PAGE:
Mel Allen Mel Allen (1913-1996) delivered the radio play-by-play for the New York Yankees for 25 years at the height of the team’s success. He had one of the most recognizable voices in sportscasting for six decades, and his style and approach to calling the games have served as a model for baseball announcers of the present day. Allen was also an important figure in the early days of television broadcasting of sports events, providing the play-by-play for numerous college football games as well as Yankees games.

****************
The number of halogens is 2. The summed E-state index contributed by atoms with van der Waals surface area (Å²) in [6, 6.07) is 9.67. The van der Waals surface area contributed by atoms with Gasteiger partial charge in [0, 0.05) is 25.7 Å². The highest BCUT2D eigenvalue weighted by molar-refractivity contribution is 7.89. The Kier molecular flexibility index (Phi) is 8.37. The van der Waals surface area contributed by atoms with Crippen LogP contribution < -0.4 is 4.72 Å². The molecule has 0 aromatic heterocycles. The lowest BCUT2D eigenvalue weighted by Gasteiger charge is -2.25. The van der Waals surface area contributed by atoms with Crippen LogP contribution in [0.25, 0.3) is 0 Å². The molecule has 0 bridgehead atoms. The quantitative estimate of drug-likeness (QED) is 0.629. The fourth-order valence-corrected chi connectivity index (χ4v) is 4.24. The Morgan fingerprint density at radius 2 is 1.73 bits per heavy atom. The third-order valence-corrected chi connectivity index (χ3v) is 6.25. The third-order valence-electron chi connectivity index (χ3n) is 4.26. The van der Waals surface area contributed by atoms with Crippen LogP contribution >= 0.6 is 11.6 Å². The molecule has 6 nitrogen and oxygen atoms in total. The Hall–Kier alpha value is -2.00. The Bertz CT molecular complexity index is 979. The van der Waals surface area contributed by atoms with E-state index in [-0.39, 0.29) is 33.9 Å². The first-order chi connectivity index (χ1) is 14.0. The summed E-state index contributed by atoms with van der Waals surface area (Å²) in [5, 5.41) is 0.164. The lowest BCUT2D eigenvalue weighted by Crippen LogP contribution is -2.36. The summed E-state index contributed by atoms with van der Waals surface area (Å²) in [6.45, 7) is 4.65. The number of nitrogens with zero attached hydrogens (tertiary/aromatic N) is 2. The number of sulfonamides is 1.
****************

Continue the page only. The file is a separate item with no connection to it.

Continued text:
Allen was born Melvin Israel in Johns, Jefferson County, on February 14, 1913, to Jewish immigrants Julius and Anna Israel, whose families had fled persecution in czarist Russia. He had a sister, Isabel, and a brother, Larry. Larry eventually took the name Allen and assisted Mel as a statistician for his broadcasts for many years. In Mel Allen’s youth, his family lived in several small Alabama towns, including Sylacauga, Talladega County, where his father ran a variety of businesses, including shoe and dry goods stores. The family then settled in Birmingham, where Allen finished high school. The family moved to Tuscaloosa when Allen enrolled at the University of Alabama at the age of 15. His journalism career began there as a writer for The Crimson White, the campus newspaper. He caught the attention of Alabama football coach Frank Thomas for his work as a public-address announcer at Crimson Tide home games. When a local radio station asked the coach to recommend a play-by-play announcer, Thomas misunderstood the request and recommended Allen for the job. He quickly made the most of the opportunity.